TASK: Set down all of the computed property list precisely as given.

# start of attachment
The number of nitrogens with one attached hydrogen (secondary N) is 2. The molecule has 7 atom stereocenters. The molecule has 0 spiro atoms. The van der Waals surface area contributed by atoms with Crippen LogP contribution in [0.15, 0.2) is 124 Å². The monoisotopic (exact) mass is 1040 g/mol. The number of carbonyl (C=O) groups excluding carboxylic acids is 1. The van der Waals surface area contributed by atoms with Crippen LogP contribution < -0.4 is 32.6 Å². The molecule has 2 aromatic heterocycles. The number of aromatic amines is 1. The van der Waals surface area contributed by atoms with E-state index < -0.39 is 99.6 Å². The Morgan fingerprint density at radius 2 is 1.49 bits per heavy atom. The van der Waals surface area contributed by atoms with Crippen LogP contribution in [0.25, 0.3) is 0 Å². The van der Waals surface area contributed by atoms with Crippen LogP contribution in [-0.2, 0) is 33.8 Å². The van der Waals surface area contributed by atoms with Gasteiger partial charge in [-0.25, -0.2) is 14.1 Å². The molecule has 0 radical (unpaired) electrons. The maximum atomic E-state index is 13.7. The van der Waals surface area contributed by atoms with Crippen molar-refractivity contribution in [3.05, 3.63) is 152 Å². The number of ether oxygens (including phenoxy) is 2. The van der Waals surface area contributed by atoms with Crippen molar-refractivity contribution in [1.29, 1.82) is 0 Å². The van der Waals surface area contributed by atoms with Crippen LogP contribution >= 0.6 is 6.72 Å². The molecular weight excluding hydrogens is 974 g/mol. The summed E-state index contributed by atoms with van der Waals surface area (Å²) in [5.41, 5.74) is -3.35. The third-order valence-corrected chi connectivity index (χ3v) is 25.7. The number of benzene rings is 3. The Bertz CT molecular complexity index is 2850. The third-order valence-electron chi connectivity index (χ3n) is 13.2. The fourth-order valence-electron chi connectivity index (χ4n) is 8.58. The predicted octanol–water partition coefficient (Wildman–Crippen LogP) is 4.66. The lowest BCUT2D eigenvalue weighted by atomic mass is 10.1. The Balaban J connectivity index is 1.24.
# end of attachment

The number of nitrogens with one attached hydrogen (secondary N) is 2. The molecule has 7 atom stereocenters. The molecule has 0 spiro atoms. The van der Waals surface area contributed by atoms with Crippen LogP contribution in [0.15, 0.2) is 124 Å². The monoisotopic (exact) mass is 1040 g/mol. The number of carbonyl (C=O) groups excluding carboxylic acids is 1. The van der Waals surface area contributed by atoms with Crippen LogP contribution < -0.4 is 32.6 Å². The molecule has 2 aromatic heterocycles. The number of aromatic amines is 1. The van der Waals surface area contributed by atoms with E-state index < -0.39 is 99.6 Å². The Morgan fingerprint density at radius 2 is 1.49 bits per heavy atom. The van der Waals surface area contributed by atoms with Crippen LogP contribution in [0.25, 0.3) is 0 Å². The van der Waals surface area contributed by atoms with Crippen LogP contribution in [-0.2, 0) is 33.8 Å². The van der Waals surface area contributed by atoms with Gasteiger partial charge in [-0.25, -0.2) is 14.1 Å². The molecule has 0 radical (unpaired) electrons. The maximum atomic E-state index is 13.7. The van der Waals surface area contributed by atoms with Crippen molar-refractivity contribution in [3.05, 3.63) is 152 Å². The number of ether oxygens (including phenoxy) is 2. The van der Waals surface area contributed by atoms with Crippen molar-refractivity contribution in [1.29, 1.82) is 0 Å². The van der Waals surface area contributed by atoms with Crippen LogP contribution >= 0.6 is 6.72 Å². The molecular weight excluding hydrogens is 974 g/mol. The summed E-state index contributed by atoms with van der Waals surface area (Å²) in [5.41, 5.74) is -3.35. The third-order valence-corrected chi connectivity index (χ3v) is 25.7. The number of benzene rings is 3. The Bertz CT molecular complexity index is 2850. The third-order valence-electron chi connectivity index (χ3n) is 13.2. The fourth-order valence-electron chi connectivity index (χ4n) is 8.58. The predicted octanol–water partition coefficient (Wildman–Crippen LogP) is 4.66. The lowest BCUT2D eigenvalue weighted by atomic mass is 10.1. The Balaban J connectivity index is 1.24.